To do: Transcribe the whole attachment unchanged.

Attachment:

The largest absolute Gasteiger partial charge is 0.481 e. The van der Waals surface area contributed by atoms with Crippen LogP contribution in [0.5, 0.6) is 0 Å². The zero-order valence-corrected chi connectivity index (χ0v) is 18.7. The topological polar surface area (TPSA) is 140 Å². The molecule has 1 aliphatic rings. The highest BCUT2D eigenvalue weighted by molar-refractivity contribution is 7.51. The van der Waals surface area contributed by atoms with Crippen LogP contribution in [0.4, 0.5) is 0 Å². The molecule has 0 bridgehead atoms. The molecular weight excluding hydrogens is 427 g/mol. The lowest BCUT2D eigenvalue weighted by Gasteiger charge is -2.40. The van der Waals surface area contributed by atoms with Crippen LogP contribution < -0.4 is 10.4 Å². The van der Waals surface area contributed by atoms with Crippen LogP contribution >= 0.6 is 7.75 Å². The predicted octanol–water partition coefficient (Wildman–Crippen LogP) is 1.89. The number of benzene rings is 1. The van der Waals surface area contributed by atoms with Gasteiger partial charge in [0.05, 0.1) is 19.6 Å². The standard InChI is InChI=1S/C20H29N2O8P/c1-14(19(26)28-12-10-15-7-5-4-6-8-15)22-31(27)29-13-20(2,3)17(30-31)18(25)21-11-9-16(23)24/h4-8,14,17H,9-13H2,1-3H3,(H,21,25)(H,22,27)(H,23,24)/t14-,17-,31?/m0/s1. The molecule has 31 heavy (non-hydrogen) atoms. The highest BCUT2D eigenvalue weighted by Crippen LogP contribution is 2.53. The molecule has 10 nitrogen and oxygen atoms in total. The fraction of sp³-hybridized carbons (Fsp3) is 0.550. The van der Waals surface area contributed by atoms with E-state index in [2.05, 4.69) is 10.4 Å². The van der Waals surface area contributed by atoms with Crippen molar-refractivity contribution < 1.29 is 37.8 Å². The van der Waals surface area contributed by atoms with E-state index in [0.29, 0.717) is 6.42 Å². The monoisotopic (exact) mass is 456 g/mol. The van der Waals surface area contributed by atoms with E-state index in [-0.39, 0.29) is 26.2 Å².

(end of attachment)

The largest absolute Gasteiger partial charge is 0.481 e. The van der Waals surface area contributed by atoms with Crippen LogP contribution in [0.5, 0.6) is 0 Å². The zero-order valence-corrected chi connectivity index (χ0v) is 18.7. The topological polar surface area (TPSA) is 140 Å². The molecule has 1 aliphatic rings. The highest BCUT2D eigenvalue weighted by molar-refractivity contribution is 7.51. The van der Waals surface area contributed by atoms with Crippen LogP contribution in [0.4, 0.5) is 0 Å². The molecule has 0 bridgehead atoms. The molecular weight excluding hydrogens is 427 g/mol. The lowest BCUT2D eigenvalue weighted by Gasteiger charge is -2.40. The van der Waals surface area contributed by atoms with Crippen LogP contribution < -0.4 is 10.4 Å². The van der Waals surface area contributed by atoms with Crippen LogP contribution >= 0.6 is 7.75 Å². The predicted octanol–water partition coefficient (Wildman–Crippen LogP) is 1.89. The number of benzene rings is 1. The van der Waals surface area contributed by atoms with Gasteiger partial charge in [0.05, 0.1) is 19.6 Å². The standard InChI is InChI=1S/C20H29N2O8P/c1-14(19(26)28-12-10-15-7-5-4-6-8-15)22-31(27)29-13-20(2,3)17(30-31)18(25)21-11-9-16(23)24/h4-8,14,17H,9-13H2,1-3H3,(H,21,25)(H,22,27)(H,23,24)/t14-,17-,31?/m0/s1. The molecule has 31 heavy (non-hydrogen) atoms. The highest BCUT2D eigenvalue weighted by Crippen LogP contribution is 2.53. The molecule has 10 nitrogen and oxygen atoms in total. The fraction of sp³-hybridized carbons (Fsp3) is 0.550. The van der Waals surface area contributed by atoms with E-state index in [2.05, 4.69) is 10.4 Å². The van der Waals surface area contributed by atoms with Crippen molar-refractivity contribution < 1.29 is 37.8 Å². The van der Waals surface area contributed by atoms with E-state index in [0.29, 0.717) is 6.42 Å². The monoisotopic (exact) mass is 456 g/mol. The van der Waals surface area contributed by atoms with E-state index in [-0.39, 0.29) is 26.2 Å².